The European Union’s “right to be forgotten” may be going global, if a set of regulators have their way.
A group representing the 28 member nations’ privacy regulators met in Brussels and agreed to a new set of guidelines for applying a court ruling that requires Google and other search engines to de-list content from their search results. Those new guidelines call on search companies to remove content worldwide, not just from particular versions of its search engine that serve results to EU countries.
The group, known as the Article 29 Working Party, said one goal is to ensure that people could not circumvent EU law by switching over to a version of Google based outside Europe.
“The WP29 considers that in order to give full effect to the data subject’s rights as defined in the Court’s ruling, de-listing decisions must be implemented in such a way that they guarantee the effective and complete protection of data subjects’ rights and that EU law cannot be circumvented,” the working group said in a press release.
Google and other search engines have opposed the ruling, which allows people to request that information about them be removed from search results for their name, so long as it is “inadequate, irrelevant or no longer relevant, or excessive in relation to the purposes for which they were processed and in the light of the time that has elapsed.”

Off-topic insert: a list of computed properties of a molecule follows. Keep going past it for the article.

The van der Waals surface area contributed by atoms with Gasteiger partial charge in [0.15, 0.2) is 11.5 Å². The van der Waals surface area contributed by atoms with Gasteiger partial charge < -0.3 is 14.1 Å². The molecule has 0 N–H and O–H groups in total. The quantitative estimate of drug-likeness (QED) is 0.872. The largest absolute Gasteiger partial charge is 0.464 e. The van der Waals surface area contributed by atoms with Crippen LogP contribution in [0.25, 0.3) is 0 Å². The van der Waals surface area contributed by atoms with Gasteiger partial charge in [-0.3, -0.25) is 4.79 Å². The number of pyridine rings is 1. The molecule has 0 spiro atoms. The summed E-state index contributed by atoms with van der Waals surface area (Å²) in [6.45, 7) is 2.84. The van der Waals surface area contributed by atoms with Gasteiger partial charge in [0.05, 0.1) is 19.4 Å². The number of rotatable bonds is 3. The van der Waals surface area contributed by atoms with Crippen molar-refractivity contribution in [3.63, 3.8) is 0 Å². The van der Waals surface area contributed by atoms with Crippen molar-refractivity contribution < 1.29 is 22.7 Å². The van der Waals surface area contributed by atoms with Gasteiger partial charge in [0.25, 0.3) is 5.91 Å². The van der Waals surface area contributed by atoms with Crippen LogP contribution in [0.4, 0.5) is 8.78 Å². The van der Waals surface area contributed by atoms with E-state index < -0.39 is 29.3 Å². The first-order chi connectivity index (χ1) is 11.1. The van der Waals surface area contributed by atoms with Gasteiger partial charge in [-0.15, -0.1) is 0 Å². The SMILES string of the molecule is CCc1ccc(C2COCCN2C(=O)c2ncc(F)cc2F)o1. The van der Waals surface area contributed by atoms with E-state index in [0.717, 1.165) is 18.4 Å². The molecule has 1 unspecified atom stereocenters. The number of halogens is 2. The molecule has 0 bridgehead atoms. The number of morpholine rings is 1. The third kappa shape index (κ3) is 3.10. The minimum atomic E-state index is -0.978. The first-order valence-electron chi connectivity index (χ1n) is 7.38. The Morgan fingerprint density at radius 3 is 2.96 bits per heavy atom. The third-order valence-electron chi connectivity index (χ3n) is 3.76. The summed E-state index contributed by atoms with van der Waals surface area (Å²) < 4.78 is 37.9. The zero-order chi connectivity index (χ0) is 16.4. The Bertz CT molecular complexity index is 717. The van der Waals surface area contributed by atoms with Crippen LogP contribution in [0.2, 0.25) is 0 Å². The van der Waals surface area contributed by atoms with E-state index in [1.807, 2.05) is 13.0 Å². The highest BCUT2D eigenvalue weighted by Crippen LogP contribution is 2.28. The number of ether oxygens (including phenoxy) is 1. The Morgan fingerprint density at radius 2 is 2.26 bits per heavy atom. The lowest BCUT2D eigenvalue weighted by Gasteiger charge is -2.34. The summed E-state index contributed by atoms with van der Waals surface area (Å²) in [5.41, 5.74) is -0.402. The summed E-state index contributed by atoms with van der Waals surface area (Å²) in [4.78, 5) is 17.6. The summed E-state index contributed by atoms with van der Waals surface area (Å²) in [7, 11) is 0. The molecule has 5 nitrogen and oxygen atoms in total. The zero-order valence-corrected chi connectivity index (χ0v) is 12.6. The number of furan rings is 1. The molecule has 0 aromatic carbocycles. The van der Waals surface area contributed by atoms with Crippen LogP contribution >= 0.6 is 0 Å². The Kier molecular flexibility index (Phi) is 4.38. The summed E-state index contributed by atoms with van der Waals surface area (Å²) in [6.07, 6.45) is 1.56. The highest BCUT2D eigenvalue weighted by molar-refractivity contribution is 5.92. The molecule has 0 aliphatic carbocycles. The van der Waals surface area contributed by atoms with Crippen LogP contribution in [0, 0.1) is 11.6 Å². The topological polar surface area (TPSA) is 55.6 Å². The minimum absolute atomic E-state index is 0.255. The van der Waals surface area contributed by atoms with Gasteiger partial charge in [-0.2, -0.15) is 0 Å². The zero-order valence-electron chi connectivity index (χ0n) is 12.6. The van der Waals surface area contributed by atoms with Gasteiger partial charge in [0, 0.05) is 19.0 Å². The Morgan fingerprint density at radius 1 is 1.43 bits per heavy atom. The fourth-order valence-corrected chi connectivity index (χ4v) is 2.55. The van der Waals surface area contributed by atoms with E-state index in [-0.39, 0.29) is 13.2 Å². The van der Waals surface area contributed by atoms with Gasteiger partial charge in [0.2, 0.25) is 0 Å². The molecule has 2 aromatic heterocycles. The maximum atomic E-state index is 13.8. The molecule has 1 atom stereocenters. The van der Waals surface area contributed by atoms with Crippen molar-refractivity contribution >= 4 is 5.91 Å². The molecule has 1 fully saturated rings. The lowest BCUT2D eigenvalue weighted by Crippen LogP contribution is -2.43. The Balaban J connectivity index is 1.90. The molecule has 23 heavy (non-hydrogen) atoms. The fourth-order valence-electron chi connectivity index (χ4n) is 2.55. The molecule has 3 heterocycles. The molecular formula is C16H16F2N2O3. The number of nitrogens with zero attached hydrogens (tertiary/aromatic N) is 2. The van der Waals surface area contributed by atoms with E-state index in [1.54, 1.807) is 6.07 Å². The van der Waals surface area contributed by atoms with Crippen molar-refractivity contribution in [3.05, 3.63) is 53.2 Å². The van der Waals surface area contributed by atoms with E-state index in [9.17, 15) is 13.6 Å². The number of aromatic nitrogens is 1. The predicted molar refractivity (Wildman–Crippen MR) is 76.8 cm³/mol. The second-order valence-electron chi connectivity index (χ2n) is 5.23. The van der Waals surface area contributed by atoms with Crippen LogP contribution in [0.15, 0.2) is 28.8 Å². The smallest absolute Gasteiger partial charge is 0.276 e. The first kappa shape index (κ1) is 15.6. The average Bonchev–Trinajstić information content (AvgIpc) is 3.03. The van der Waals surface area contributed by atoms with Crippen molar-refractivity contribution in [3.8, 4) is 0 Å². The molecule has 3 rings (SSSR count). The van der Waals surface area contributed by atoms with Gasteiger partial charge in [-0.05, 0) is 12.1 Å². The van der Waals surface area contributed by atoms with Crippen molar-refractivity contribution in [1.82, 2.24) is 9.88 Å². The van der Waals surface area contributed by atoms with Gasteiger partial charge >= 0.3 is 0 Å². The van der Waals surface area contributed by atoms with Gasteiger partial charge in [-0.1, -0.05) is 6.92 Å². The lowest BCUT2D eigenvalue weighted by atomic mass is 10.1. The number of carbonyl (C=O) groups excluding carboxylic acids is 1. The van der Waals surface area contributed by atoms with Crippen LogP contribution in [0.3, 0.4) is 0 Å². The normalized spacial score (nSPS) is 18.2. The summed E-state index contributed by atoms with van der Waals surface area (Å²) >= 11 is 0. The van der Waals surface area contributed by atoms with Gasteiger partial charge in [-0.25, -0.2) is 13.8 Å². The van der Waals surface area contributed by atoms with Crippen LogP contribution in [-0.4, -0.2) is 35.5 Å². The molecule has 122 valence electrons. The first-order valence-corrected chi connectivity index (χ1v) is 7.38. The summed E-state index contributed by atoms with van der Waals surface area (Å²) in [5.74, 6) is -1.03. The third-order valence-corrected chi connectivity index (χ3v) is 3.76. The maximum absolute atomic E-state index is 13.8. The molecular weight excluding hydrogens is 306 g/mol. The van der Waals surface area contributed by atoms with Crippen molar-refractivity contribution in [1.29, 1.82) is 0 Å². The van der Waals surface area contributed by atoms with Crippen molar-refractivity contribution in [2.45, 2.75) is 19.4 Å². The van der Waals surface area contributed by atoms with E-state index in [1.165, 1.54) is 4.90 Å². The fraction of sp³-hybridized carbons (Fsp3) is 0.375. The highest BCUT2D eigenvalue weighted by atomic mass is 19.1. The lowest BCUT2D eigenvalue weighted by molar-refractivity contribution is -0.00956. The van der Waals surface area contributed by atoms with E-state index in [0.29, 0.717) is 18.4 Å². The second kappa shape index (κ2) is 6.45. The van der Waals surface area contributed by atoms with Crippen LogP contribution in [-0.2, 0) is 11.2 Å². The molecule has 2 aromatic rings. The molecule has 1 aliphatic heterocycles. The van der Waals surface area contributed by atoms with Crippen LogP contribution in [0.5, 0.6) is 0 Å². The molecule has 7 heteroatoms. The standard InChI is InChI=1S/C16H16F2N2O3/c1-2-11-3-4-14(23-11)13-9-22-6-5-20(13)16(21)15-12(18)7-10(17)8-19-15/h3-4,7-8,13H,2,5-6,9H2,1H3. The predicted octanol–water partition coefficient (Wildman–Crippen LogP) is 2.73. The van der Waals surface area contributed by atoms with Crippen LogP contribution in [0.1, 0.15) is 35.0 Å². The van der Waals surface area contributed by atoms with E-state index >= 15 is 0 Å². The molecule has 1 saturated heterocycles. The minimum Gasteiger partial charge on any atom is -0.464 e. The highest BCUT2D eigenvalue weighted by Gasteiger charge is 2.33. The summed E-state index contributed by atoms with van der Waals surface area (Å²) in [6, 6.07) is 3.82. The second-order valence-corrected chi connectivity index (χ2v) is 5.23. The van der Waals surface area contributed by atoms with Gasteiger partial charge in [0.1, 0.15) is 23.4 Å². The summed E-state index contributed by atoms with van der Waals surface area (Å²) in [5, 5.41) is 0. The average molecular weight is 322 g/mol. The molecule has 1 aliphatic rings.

The guidelines also include a set of criteria designed to guide privacy regulators in EU member states through the process of handling appeals when a search engine chooses not to de-list content as requested by one of their citizens.
It’s possible that some of the policies won’t go into effect, or if they do, they won’t be applied evenly. The working party doesn’t have any direct control over Google, though these guidelines could lead privacy regulators from individual EU member states to adopt policies with those provisions. The Article 29 Working Party is slated to release the guidelines in full later this week.
A representative for Google said that the company is still waiting to review the full guidelines before commenting.
“We haven’t yet seen the Article 29 Working Party’s guidelines, but we will study them carefully when they’re published,” the spokesperson said in a statement emailed to GeekWire.
If the rules do go into effect, get ready for a long and drawn-out fight. Search companies have already been vocal in their opposition to the ruling, and will not be happy if regulators compel them to remove results from sites based outside of the EU.
Google in particular has been having a tough time with European authorities as of late. The company is facing a French bill for back taxes, along with a re-opened antitrust investigation and calls for the company to break up its search business from its other products.